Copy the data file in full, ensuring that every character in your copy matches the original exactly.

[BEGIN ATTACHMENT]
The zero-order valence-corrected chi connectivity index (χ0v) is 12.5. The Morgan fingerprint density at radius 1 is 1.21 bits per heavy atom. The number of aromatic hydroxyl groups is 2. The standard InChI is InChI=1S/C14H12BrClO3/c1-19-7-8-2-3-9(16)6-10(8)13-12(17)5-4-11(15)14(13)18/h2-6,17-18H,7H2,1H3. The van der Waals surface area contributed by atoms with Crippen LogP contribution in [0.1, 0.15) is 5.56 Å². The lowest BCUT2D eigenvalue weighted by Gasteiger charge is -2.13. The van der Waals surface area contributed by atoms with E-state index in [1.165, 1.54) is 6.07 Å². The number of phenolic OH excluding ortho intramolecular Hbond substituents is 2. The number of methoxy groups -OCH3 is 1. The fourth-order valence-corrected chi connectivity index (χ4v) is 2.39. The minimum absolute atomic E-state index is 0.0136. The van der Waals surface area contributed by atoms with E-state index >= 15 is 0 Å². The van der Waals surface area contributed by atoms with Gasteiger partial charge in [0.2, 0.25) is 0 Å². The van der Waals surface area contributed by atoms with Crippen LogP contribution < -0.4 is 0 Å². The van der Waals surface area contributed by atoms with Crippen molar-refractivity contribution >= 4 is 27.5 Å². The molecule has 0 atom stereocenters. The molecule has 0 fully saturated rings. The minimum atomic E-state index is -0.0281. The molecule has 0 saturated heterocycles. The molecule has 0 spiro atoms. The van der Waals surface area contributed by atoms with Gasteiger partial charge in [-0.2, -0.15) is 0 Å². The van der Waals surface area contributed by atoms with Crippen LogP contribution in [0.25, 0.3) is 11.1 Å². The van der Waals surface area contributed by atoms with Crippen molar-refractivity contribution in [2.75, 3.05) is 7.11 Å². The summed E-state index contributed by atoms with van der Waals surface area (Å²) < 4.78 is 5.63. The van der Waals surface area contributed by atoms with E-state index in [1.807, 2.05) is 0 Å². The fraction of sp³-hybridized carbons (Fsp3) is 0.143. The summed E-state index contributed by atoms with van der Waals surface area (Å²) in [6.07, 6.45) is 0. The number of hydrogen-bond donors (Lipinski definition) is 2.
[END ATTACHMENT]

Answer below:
The zero-order valence-corrected chi connectivity index (χ0v) is 12.5. The Morgan fingerprint density at radius 1 is 1.21 bits per heavy atom. The number of aromatic hydroxyl groups is 2. The standard InChI is InChI=1S/C14H12BrClO3/c1-19-7-8-2-3-9(16)6-10(8)13-12(17)5-4-11(15)14(13)18/h2-6,17-18H,7H2,1H3. The van der Waals surface area contributed by atoms with Crippen LogP contribution in [0.1, 0.15) is 5.56 Å². The lowest BCUT2D eigenvalue weighted by Gasteiger charge is -2.13. The van der Waals surface area contributed by atoms with E-state index in [1.165, 1.54) is 6.07 Å². The number of phenolic OH excluding ortho intramolecular Hbond substituents is 2. The number of methoxy groups -OCH3 is 1. The fourth-order valence-corrected chi connectivity index (χ4v) is 2.39. The minimum absolute atomic E-state index is 0.0136. The van der Waals surface area contributed by atoms with E-state index >= 15 is 0 Å². The van der Waals surface area contributed by atoms with Gasteiger partial charge in [0.2, 0.25) is 0 Å². The van der Waals surface area contributed by atoms with Crippen LogP contribution < -0.4 is 0 Å². The van der Waals surface area contributed by atoms with Crippen molar-refractivity contribution >= 4 is 27.5 Å². The molecule has 0 atom stereocenters. The molecule has 0 fully saturated rings. The minimum atomic E-state index is -0.0281. The molecule has 0 saturated heterocycles. The molecule has 0 spiro atoms. The van der Waals surface area contributed by atoms with Gasteiger partial charge in [-0.2, -0.15) is 0 Å². The van der Waals surface area contributed by atoms with Crippen LogP contribution in [0.25, 0.3) is 11.1 Å². The van der Waals surface area contributed by atoms with Crippen molar-refractivity contribution in [2.75, 3.05) is 7.11 Å². The summed E-state index contributed by atoms with van der Waals surface area (Å²) < 4.78 is 5.63. The van der Waals surface area contributed by atoms with E-state index in [1.807, 2.05) is 0 Å². The fraction of sp³-hybridized carbons (Fsp3) is 0.143. The summed E-state index contributed by atoms with van der Waals surface area (Å²) in [6.07, 6.45) is 0. The number of hydrogen-bond donors (Lipinski definition) is 2.